Authorities Saturday, however, issued sketches of two suspects piecing together the information from eye-witnesses. They include a youngster of around 22 years of age and another man in his mid-30s, who were amongst the 10 terrorists who attacked the Karachi police station that housed the targeted criminal investigation department (CID) office.

Inspector General Sindh Police Salahuddin Babar Khattak said “the attackers came on two motorbikes and one SUV jeep. They fired from two sides before carrying out the blast”.

Ahmad Chinoy, chief of the Citizen-Police Liaison Committee (CPLC)of Karachi, said: “The Karachi Electric Supply Corporation (KESC) had disconnected the electricity of the CID police station a day before the blast, which meant that the CCTV cameras were not working when the explosion took place.” “The lack of evidence in the form of CCTV footage has made it difficult for police authorities to find any clue about the suspected terrorists,” he said. KESC spokesperson Ayesha Arabi, however, denied the claim and said the power supply was restored shortly afterwards.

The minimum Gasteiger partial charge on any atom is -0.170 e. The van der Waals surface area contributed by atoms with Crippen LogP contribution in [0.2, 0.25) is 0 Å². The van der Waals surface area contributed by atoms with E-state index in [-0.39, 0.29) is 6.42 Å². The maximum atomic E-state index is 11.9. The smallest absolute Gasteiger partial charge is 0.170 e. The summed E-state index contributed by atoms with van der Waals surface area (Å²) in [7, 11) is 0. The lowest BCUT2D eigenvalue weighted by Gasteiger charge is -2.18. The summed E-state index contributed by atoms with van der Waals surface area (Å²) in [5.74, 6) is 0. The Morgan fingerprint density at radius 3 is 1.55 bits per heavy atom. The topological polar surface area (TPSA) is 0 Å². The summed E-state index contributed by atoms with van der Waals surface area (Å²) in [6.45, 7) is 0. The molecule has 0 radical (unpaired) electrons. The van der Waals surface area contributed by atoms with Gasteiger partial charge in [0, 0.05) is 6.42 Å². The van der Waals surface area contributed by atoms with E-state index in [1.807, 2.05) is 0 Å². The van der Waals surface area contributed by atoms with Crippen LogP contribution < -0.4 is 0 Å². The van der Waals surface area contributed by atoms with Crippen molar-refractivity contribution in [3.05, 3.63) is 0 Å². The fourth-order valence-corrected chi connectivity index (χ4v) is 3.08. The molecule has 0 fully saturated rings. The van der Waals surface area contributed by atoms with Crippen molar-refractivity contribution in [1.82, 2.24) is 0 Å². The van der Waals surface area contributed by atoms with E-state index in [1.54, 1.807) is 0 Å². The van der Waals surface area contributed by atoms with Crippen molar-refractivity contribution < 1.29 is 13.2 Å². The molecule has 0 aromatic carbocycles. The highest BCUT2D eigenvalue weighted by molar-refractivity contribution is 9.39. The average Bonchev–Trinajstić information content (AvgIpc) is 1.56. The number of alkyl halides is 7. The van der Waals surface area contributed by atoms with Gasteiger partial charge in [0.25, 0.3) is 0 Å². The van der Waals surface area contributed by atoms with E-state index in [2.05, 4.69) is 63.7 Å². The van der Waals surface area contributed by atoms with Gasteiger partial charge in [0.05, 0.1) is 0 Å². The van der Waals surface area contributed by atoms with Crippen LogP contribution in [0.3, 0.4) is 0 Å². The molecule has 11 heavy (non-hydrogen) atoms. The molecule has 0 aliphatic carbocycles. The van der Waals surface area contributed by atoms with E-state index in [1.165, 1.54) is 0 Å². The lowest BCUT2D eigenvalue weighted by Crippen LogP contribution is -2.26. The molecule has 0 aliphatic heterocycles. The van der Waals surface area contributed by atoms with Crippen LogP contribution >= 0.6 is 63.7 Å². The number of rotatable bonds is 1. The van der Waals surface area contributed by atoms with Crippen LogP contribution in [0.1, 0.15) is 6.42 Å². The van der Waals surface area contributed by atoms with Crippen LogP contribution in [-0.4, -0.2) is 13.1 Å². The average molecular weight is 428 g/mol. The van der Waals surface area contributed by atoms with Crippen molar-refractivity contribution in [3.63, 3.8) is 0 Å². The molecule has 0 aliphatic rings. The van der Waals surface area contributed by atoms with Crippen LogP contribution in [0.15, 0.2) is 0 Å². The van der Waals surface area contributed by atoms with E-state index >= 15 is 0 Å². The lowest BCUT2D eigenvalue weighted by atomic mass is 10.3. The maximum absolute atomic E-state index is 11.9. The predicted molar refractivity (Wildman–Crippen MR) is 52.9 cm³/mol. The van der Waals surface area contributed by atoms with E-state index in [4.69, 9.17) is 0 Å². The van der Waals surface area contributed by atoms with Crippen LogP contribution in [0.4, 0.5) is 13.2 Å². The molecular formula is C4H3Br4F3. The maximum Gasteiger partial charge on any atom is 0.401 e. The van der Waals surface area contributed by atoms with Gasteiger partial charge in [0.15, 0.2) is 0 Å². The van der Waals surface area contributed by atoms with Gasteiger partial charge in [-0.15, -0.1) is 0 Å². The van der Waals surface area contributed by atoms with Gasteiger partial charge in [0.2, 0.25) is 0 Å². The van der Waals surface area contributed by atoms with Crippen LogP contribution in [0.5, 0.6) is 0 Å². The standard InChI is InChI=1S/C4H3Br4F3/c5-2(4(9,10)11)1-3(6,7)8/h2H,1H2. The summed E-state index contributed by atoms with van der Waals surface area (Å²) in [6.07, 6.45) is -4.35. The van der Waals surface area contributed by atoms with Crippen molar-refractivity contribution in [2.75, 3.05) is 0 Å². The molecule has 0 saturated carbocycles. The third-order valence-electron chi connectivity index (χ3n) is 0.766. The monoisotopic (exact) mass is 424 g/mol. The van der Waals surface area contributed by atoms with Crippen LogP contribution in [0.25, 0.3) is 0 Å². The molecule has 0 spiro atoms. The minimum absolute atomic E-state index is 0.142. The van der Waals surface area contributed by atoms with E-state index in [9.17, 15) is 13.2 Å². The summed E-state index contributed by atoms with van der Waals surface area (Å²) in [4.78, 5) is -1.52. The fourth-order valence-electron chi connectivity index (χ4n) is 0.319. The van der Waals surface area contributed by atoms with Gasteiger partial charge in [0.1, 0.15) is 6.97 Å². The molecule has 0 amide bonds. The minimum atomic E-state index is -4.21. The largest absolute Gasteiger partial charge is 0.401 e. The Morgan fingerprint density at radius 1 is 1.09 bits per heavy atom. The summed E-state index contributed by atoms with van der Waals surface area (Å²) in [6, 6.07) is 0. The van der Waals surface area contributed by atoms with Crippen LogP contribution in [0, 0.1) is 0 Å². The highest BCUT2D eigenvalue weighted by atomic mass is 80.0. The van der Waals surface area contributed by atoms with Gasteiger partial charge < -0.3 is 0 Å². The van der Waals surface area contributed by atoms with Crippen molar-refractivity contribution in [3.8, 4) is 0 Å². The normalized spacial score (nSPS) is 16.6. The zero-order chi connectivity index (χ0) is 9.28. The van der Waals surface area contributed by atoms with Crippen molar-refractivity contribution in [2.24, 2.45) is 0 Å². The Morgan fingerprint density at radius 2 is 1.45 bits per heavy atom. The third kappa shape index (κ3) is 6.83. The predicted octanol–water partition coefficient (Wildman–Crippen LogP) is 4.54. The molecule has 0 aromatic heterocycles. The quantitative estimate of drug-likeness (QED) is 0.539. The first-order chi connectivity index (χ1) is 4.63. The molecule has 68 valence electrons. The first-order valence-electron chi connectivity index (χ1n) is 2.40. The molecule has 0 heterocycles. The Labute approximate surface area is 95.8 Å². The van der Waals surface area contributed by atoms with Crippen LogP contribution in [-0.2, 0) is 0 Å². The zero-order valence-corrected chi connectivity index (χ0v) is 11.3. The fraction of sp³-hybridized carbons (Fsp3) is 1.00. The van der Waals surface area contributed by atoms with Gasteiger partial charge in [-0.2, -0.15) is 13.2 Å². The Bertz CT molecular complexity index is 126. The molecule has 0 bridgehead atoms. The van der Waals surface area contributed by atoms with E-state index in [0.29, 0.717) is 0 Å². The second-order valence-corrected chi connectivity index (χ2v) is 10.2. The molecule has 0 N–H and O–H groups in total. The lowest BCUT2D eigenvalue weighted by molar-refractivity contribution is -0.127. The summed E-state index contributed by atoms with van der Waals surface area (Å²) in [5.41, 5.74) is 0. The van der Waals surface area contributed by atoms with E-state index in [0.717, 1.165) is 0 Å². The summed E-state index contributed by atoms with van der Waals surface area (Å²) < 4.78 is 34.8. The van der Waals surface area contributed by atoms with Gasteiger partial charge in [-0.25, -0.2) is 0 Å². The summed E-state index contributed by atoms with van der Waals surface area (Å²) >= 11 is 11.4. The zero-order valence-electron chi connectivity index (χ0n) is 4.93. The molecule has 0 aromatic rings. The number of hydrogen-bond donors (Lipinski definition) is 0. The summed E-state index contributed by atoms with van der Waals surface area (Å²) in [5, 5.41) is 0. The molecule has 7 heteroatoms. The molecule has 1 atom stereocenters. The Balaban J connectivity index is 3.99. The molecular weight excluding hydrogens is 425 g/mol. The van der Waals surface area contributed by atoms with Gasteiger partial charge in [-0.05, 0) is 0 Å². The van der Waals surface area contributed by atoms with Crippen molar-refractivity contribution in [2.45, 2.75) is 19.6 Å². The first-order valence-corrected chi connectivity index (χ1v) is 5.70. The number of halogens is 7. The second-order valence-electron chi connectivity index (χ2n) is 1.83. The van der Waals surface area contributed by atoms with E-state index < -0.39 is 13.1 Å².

Banned militant outfit Tehreek-i-Taliban claimed responsibility for the high-intensity attack, which also left over 140 people injured. As many as 170 nearby houses were damaged in the attack while some offices situated on the same road have developed cracks. The residents and the families of police officials killed in the blast are sitting at the debris and no alternative shelter has been provided to them as yet.